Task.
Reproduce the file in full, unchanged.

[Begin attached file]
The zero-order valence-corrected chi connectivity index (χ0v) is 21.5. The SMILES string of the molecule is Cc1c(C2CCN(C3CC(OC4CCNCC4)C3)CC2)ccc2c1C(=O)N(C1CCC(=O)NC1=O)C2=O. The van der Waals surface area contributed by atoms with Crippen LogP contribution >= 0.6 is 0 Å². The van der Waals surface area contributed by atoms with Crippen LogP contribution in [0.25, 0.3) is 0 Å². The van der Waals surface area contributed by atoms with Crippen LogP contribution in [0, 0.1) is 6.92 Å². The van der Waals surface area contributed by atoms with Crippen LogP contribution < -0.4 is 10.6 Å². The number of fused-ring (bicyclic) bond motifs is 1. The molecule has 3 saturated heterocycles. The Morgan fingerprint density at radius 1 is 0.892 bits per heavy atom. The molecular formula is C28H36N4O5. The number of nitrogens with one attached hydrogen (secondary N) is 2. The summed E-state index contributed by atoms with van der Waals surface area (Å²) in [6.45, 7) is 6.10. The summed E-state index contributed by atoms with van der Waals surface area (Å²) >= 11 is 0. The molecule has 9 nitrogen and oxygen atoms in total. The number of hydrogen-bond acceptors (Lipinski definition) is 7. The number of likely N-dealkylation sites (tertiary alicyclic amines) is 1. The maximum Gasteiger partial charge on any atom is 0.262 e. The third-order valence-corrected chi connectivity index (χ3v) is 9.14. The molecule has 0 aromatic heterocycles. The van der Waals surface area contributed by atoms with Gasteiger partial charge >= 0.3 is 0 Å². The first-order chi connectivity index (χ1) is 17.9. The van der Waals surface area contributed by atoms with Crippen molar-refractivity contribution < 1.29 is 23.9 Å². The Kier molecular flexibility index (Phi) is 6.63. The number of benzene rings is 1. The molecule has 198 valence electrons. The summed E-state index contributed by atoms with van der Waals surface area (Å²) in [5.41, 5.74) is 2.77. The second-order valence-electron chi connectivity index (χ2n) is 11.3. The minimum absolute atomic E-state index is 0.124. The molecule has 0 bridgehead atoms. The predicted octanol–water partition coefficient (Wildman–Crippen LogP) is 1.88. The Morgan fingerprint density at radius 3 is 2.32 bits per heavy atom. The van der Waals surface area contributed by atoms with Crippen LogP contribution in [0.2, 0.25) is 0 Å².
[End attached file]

The zero-order valence-corrected chi connectivity index (χ0v) is 21.5. The SMILES string of the molecule is Cc1c(C2CCN(C3CC(OC4CCNCC4)C3)CC2)ccc2c1C(=O)N(C1CCC(=O)NC1=O)C2=O. The van der Waals surface area contributed by atoms with Crippen LogP contribution >= 0.6 is 0 Å². The van der Waals surface area contributed by atoms with Crippen LogP contribution in [0.25, 0.3) is 0 Å². The van der Waals surface area contributed by atoms with Crippen LogP contribution in [0, 0.1) is 6.92 Å². The van der Waals surface area contributed by atoms with Crippen LogP contribution < -0.4 is 10.6 Å². The number of fused-ring (bicyclic) bond motifs is 1. The molecule has 3 saturated heterocycles. The Morgan fingerprint density at radius 1 is 0.892 bits per heavy atom. The molecular formula is C28H36N4O5. The number of nitrogens with one attached hydrogen (secondary N) is 2. The summed E-state index contributed by atoms with van der Waals surface area (Å²) in [6.45, 7) is 6.10. The summed E-state index contributed by atoms with van der Waals surface area (Å²) >= 11 is 0. The molecule has 9 nitrogen and oxygen atoms in total. The number of hydrogen-bond acceptors (Lipinski definition) is 7. The number of likely N-dealkylation sites (tertiary alicyclic amines) is 1. The maximum Gasteiger partial charge on any atom is 0.262 e. The third-order valence-corrected chi connectivity index (χ3v) is 9.14. The molecule has 0 aromatic heterocycles. The van der Waals surface area contributed by atoms with Gasteiger partial charge >= 0.3 is 0 Å². The first-order chi connectivity index (χ1) is 17.9. The van der Waals surface area contributed by atoms with Crippen molar-refractivity contribution < 1.29 is 23.9 Å². The Kier molecular flexibility index (Phi) is 6.63. The number of benzene rings is 1. The molecule has 198 valence electrons. The summed E-state index contributed by atoms with van der Waals surface area (Å²) in [5.41, 5.74) is 2.77. The second-order valence-electron chi connectivity index (χ2n) is 11.3. The minimum absolute atomic E-state index is 0.124. The molecule has 0 bridgehead atoms. The predicted octanol–water partition coefficient (Wildman–Crippen LogP) is 1.88. The Morgan fingerprint density at radius 3 is 2.32 bits per heavy atom. The van der Waals surface area contributed by atoms with Crippen LogP contribution in [0.2, 0.25) is 0 Å².